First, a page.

My most ambitious project to date: self drafted baggy pants and a windbreaker for my teenage son!
It all started as we were planning a family trip to New York City over the Easter holidays. He was turning 14 and growing too fast out of all his clothes. He needed something to wear on the trip. And part of the challenge was to come up with an outfit he could rock. I mean, teenagers are very difficult to please! We exchanged endless messages with screenshots of pants and coats, and hoodies, and what have you. Finally we narrowed it down to oversized pants and a windbreaker. I made him several pairs of pants since he was 5, about 1 every season. But a complicated piece of outwear? Challenge accepted!
Fabricville came to the rescue. Their new collection of spring and summer fabrics is outstanding. We found a fantastic Duncan grey twill for the bottoms and taupe crushed outerwear cloth for the windbreaker. We supplemented our selection with Lizabella black mesh for the lining, costume makers activewear 70 cm two way separating zipper, 8mm silver grommets and orange 3.5 mm elastic round cord. A great set of supplies!
As I mentioned before, I sewed pants for my youngest son before. And I used Rundschau pattern construction method. The method was around over 100 years, hails from Germany and is used in companies like Hugo Boss. This time around, I cheated a bit and did not construct the pants from scratch. I used the pattern I constructed over Christmas, just added a front pleat (4 cm) and widened the leg of the pant from the knee down. Then, I just added purely decorative seams on the front of the leg and big patch pockets on the back of the pant.
As for the windbreaker, I started with the block pattern for the outwear from the same Rundschau system, and then based on the images we exchanged with my son, added seams, pockets, back flap, hood and turned the sleeve into a two piece one. I made separate pattern pieces for the lining, because it did not need all the seaming of the shell.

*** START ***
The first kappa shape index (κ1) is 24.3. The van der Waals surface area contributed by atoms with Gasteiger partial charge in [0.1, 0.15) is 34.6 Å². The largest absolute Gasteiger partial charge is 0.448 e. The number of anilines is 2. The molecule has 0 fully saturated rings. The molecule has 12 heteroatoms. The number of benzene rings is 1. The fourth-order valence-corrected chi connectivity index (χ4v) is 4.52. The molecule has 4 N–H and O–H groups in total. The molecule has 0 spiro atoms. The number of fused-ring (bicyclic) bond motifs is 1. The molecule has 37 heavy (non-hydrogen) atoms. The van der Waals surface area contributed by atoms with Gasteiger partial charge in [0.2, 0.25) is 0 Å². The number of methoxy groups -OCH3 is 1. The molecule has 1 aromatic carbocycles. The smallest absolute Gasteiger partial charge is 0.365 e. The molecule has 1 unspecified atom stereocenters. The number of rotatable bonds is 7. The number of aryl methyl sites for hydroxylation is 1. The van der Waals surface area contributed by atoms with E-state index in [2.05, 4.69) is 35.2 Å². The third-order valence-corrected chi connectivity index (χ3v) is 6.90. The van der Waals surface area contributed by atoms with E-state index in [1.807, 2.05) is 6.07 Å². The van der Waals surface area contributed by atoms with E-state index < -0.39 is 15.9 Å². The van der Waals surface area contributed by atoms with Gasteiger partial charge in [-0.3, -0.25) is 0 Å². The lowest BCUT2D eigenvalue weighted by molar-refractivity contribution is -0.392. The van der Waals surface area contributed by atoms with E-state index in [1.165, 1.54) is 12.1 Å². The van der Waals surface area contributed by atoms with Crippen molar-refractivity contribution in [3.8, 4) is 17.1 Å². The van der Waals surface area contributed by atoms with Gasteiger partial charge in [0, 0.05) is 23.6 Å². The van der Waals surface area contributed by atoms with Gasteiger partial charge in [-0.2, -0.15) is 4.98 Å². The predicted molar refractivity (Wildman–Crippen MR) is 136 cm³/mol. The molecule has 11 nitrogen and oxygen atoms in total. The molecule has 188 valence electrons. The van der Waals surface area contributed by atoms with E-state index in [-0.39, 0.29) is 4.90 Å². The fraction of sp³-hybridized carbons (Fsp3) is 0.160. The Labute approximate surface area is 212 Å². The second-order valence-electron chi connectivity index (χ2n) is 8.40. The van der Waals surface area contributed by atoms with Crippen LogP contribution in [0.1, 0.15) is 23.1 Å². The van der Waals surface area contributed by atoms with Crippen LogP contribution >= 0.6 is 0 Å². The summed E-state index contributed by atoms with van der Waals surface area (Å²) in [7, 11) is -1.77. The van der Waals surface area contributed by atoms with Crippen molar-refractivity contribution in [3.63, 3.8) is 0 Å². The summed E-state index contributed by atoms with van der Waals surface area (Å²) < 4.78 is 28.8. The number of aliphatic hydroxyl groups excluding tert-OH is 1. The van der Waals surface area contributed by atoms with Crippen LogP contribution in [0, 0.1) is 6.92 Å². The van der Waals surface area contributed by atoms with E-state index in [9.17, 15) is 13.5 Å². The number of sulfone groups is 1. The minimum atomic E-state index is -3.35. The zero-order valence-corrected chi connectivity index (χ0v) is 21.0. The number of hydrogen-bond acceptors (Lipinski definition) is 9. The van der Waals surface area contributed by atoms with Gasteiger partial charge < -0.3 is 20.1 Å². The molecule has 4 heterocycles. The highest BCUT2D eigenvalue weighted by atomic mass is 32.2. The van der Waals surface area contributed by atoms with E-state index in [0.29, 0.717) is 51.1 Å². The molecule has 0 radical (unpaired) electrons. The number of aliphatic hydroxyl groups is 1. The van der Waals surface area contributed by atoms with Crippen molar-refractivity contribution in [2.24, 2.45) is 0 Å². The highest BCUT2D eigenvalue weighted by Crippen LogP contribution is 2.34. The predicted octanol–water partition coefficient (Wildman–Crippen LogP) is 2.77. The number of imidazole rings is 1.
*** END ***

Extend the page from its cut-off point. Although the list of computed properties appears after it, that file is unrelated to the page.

The sewing of the pants was not complicated at all. Following the usual order, I put together front pockets, attached them to the fronts of the pant leg and then installed the zipper with the zipper fly. Then, I sewing back darts, back pockets and back seam. Next, I sewed the inseam of the baggy pants and, lastly, the side seams. I finished the top of the pant, hemmed them, and voila. Oh, I used 3 machines: straight stitch for the inside seams, overlock to finish to raw edges and an old Pfaff (Kijiji donation) for top stitching and zigzag. That way, I did not have to change machine settings every time I need to change the colour or thickness of the threads. What do you think of my sons choice of topstitching colour?
The coat lived up to its challenge. There were many pattern pieces, but what I found challenging is not having instructions, which meant I had to figure out the order in which to put the coat together. I started with obvious things: constructing the sleeves without sewing the bottom seams yet. I proceeded to the back with the vent flap, then the fronts with the pockets, side panels and, finally, the yoke. Then I constructed the lining our of mesh.
Next, I sewed the hood together, attached the sleeves, closed the side seams and was ready to assemble the shell and the lining together. At this stage, I installed the grommets, and secured the elastic cord. I also made the cord stoppers out of the leather I rescued from a pair of old boots. Once that was done, I installed the zipper with the zipper guard, hemmed the bottom of the windbreaker, installed 3cm elastic at the sleeve edge and secured the pocket openings with velcro.
I had a bit of fabric left over, so I decided to make something extra, just for fun. The free pattern and instructions are available from the Merchant and Mills site.
I am very pleased with the result of this project. My teenage son approved of my effort and gladly wore the outfit and the separate pieces on our trip.